Skip to main content
Log in

Sorting spermatozoa by morphology using magnetophoresis

Microfluidics and Nanofluidics Aims and scope Submit manuscript

Abstract

The chances of successful fertilisation, be it in natural pregnancy, or in vivo and in vitro assisted reproduction, are significantly dependent on the percentage of morphologically normal spermatozoa. Here, we propose sorting spermatozoa by magnetophoresis and shear flow to reduce the percentage of abnormal sperm cells for assisted reproduction. By applying resistive force theory, we develop a theoretical model to compute the swimming velocity as a function of the sperm physical parameters, as well as magnetic field properties. As spermatozoa parameters vary, we implement a statistical approach and run a Monte Carlo simulation to obtain the swimming velocity displayed in box-and-whisker plots. The difference between the velocity of conditionally satisfactory spermatozoa and morphologically abnormal spermatozoa can be enlarged through various combinations of magnetophoresis and shear flow. There exists a clear trend that by using a greater magnetic force or flow rate in the direction against the sperm heading, the percentage of conditionally satisfactory sperm obtainable can be increased, although at the expense of a lower yield. It has been demonstrated that spermatozoa subjected to magnetic fields exhibit uncompromised fertilisation capability. Therefore, sorting by magnetophoresis has the potential to increase the chances of conception in assisted reproduction technology.

This is a preview of subscription content, log in via an institution to check access.

Access this article

Price excludes VAT (USA)
Tax calculation will be finalised during checkout.

Instant access to the full article PDF.

Institutional subscriptions

Fig. 1
Fig. 2
Fig. 3
Fig. 4
Fig. 5
Fig. 6
Fig. 7

References

  • Bartoov B, Eltes F, Pansky M, Langzam J, Reichart M, Soffer Y (1994) Andrology: improved diagnosis of male fertility potential via a combination of quantitative ultramorphology and routine semen analyses. Hum Reprod 9:2069–2075

    Article  Google Scholar 

  • Bartoov B, Berkovitz A, Eltes F, Kogosowski A, Menezo Y, Barak Y (2002) Real-time fine morphology of motile human sperm cells is associated with IVF-ICSI outcome. J Androl 23:1–8

    Article  Google Scholar 

  • Bayly PV, Lewis BL, Ranz EC, Okamoto RJ, Pless RB, Dutcher SK (2011) Propulsive forces on the flagellum during locomotion of Chlamydomonas reinhardtii. Biophys J 100:2716–2725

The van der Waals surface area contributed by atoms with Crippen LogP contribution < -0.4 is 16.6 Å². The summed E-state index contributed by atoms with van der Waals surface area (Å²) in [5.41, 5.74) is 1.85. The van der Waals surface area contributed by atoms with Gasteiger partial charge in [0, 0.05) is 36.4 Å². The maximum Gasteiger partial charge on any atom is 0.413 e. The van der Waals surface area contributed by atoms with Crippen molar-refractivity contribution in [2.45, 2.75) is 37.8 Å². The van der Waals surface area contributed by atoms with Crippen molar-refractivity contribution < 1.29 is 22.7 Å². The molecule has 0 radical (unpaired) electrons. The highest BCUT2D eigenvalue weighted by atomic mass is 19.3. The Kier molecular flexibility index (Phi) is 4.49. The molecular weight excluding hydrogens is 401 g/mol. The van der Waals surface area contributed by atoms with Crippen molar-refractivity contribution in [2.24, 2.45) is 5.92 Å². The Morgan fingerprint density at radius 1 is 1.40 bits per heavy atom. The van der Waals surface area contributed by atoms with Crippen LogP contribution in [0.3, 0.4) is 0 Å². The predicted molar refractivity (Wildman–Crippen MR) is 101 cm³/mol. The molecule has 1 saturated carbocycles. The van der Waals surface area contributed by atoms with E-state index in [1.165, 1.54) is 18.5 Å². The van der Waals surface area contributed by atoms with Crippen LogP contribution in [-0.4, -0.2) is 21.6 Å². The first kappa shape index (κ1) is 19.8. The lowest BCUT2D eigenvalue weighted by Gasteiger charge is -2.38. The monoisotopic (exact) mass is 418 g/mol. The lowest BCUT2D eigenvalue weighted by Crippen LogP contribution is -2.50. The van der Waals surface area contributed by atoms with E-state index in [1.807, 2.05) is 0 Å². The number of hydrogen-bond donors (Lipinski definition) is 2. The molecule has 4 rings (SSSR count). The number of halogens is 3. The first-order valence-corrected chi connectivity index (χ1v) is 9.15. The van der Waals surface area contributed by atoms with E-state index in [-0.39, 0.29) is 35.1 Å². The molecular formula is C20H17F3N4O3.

Article  Google Scholar 

  • Ben-David Makhluf S, Qasem R, Rubinstein S, Gedanken A, Breitbart H (2006) Loading magnetic nanoparticles into sperm cells does not affect their functionality. Langmuir 22:9480–9482

    Article  Google Scholar 

  • Berkovitz A, Eltes F, Soffer Y, Zabludovsky N, Beyth Y, Farhi J, Levran D, Bartoov B (1999) ART success and in vivo sperm cell selection depend on the ultramorphological status of spermatozoa. Andrologia 31:1–8

    Article  Google Scholar 

  • Bretherton FP, Rothschild (1961) Rheotaxis of spermatozoa. Proc R Soc Ser B 153:490–502

    Article  Google Scholar 

  • Chen YA, Huang ZW, Tsai FS, Chen CY, Lin CM, Wo AM (2011) Analysis of sperm concentration and motility in a microfluidic device. Microfluid Nanofluid 10:59–67

    Article  Google Scholar 

  • Cui KH (1997) Size differences between human X and Y spermatozoa and prefertilization diagnosis. Mol Hum Reprod 3:61–67

    Article  Google Scholar 

  • Cui W (2010) Mother or nothing: the agony of infertility. Bull World Health Organ 88:881–882

    Article  Google Scholar 

  • David G, Serres C, Jouannet P (1981) Kinematics of human spermatozoa. Gamete Res 4:83–95

    Article  Google Scholar 

  • De Mestre NJ, Russel WB (1975) Low-Reynolds-number translation of a slender cylinder near a plane wall. J Eng Math 9:81–91

    Article  MATH  Google Scholar 

  • De Vos A, Van De Velde H, Joris H, Verheyen G, Devroey P, Van Steirteghem A (2003) Influence of individual sperm morphology on fertilization, embryo morphology, and pregnancy outcome of intracytoplasmic sperm injection. Fertil Steril 79:42–48

    Article  Google Scholar 

  • Denissenko P, Kantsler V, Smith DJ, Kirkman-Brown J (2012) Human spermatozoa migration in microchannels reveals boundary-following navigation. Proc Natl Acad Sci 109:8007–8010

    Article  Google Scholar 

  • Drescher K, Dunkel J, Cisneros LH, Ganguly S, Goldstein RE (2011) Fluid dynamics and noise in bacterial cell–cell and cell–surface scattering. Proc Natl Acad Sci 108:10940–10945

    Article  Google Scholar 

  • Eggert-Kruse W, Schwarz H, Rohr G, Demirakca T, Tilgen W, Runnebaum B (1996) Sperm morphology assessment using strict criteria and male fertility under in vivo conditions of conception. Hum Reprod 11:139–146

    Article  Google Scholar 

  • Gillies EA, Cannon RM, Green RB, Pacey AA (2009) Hydrodynamic propulsion of human sperm. J Fluid Mech 625:445–474

    Article  MathSciNet  MATH  Google Scholar 

  • Gray J, Hancock JG (1955) The propulsion of sea-urchin spermatozoa. J Exp Biol 32:802–814

    Google Scholar 

  • Grow DR, Oehninger S, Seltman HJ, Toner JP, Swanson RJ, Kruger TF, Muasher SJ (1994) Sperm morphology as diagnosed by strict criteria: probing the impact of teratozoospermia on fertilization rate and pregnancy outcome in a large in vitro fertilization population. Fertil Steril 62:559–567

    Article  Google Scholar